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Hawkesbury Canal Junction "Sutton Stop"

Junction of Brindley's Coventry and Oxford Canals of the 1760s, modified in the 1830s. Taditional mooring of working narrowboats.


Region:
Warwickshire
Red Wheel Site:
Yes
Transport Mode(s):
Water
Address:

Longford, Coventry, CV6 6DF

Postcode:
CV6 6DF
Visitor Centre:
No
Website:

About Hawkesbury Canal Junction "Sutton Stop"

The Coventry Canal was begun in 1768 with the aim of opening up the North Warwickshire coalfield for development. The more visionary James Brindley saw it as part of the "Grand Cross" - a major route connecting London and the south with the rapidly expanding industrial centres of Northern England, via the large waterway systems of the Rivers Thames and Severn in the south, and Rivers Trent and Mersey in the north.

By the end of 1769 the first boatloads of coal were passing through Hawkesbury between Bedworth and Coventry's Bishop Street Canal Basin. The Oxford Canal was started at Longford in 1769, the first 17 km (10 miles) being completed by 1771, including the Hawkesbury section. As the Coventry Canal Company and the Oxford Canal Company failed to agree about tolls, the two canals ran parallel to each other - only a few feet apart - from Hawkesbury to Longford. Following a court injunction taken out by the Coventry Canal Company, the two canals were joined in 1777 at Longford.

Hawkesbury Junction is the northern limit of the Oxford Canal where it meets the Coventry Canal, near Hawkesbury Village, Warwickshire. Its alternative name, Sutton Stop, arises from the name of a family which provided several lock keepers there in the nineteenth century. In commercial carrying times, the junction was a major rendezvous for working boats awaiting orders for their next cargo from the many pits in the area. A stop lock on the Oxford Canal isolates the water levels of the two original canal companies, with the Oxford being a few inches higher.

The most immediately striking feature in what is now a conservation area is the elegant bridge over the actual junction of the two canals. This cast iron structure is a fine example of the Victorian engineer's art, and has a span of 15.2 m (50 ft). The bridge was cast at the Britannia Foundry in Derby, and was erected for the Coventry Canal Company in 1837, at a cost of £630. The abutments are made of red hand-made bricks with a semicircular blue brick coping - this style of bridge, and combination of materials, was adopted between 1800-1840 on some of the Midlands canals; their use in this bridge shows a lightness of design unexpected with such heavy materials.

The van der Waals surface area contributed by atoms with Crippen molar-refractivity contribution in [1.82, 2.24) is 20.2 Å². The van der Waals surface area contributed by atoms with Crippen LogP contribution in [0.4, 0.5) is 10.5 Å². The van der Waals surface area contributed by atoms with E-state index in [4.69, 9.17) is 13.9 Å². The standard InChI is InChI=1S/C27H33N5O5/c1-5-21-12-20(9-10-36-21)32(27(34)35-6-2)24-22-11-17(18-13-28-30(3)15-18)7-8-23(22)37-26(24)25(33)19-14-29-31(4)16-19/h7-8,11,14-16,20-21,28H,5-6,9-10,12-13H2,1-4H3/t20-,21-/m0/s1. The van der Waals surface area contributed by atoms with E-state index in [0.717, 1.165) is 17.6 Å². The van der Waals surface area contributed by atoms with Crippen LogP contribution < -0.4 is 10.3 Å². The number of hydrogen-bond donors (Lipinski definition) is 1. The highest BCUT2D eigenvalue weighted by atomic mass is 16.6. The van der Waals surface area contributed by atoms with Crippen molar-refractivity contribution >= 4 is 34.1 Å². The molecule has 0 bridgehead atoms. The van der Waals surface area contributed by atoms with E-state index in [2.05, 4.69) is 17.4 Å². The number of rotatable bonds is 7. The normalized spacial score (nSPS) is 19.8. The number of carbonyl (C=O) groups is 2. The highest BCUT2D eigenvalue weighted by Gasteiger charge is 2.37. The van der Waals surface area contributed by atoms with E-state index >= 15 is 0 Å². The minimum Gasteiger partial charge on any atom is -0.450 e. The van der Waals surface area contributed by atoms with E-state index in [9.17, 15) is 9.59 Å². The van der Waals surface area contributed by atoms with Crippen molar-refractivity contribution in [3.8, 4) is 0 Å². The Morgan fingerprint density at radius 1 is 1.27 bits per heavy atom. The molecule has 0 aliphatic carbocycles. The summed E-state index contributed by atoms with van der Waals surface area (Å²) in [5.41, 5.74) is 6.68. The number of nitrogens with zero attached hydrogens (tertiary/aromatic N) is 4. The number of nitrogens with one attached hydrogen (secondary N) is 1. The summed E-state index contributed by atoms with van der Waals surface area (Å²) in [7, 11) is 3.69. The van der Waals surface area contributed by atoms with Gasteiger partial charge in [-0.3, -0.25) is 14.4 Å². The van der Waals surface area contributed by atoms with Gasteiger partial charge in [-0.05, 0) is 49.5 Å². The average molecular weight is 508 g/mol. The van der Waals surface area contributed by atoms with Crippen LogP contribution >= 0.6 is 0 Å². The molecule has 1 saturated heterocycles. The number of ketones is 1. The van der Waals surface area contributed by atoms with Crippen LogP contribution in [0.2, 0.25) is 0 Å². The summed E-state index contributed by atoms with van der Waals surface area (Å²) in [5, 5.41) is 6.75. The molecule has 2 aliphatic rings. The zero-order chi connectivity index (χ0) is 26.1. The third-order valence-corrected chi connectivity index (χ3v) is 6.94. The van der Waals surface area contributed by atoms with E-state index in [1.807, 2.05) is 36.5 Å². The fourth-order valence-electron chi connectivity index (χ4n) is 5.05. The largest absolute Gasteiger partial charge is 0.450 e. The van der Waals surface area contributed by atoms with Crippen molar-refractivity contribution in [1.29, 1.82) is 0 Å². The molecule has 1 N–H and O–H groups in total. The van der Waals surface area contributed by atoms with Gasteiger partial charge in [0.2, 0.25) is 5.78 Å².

The Greyhound Inn and 18, Sutton Stop form a two storey terrace with smooth rendered walls and "rusticated quoins". Both are listed Grade II Listed Buildings. The windows are mostly simple casements though the Inn has two bay windows on the ground floor. The main doorway has now been restored to its original position as part of the recent major renovation of the building. Inside the pub some of the old features have been retained, such as a fireplace and some high back wooden settles, and at the rear, old farm buildings are reminders that early publicans of the inn were also farmers.

The engine or pump house is perhaps the most unusual and interesting of all the buildings in the conservation area, both historically and architecturally. A Grade II Listed Building, the lean-to at the rear is the oldest part and housed the first engine to be installed in 1821. This was a Newcomen type engine which had already seen around one hundred years' service at one of the local collieries. Named "Lady Godiva", it was used to raise water into the canal from a stream flowing underneath. However, by 1837 this supply proved inadequate and a 35 m (114 ft) shaft was sunk and a new, more powerful engine installed alongside "Lady Godiva" in the handsome three-storey building which now fronts the canal.

In 1913 this water supply failed due to the sinking of the new Coventry Colliery and the engine house fell into disuse. The newer engine was scrapped during the Second World War. "Lady Godiva" remained in place until 1963 when it was moved to Dartmouth, the birthplace of Thomas Newcomen, as the centrepiece of a memorial museum. 

By road: Off A444 onto B4113 Longford Road; then Oakmoor Road, passing under M6, then first right into Sutton Stop.

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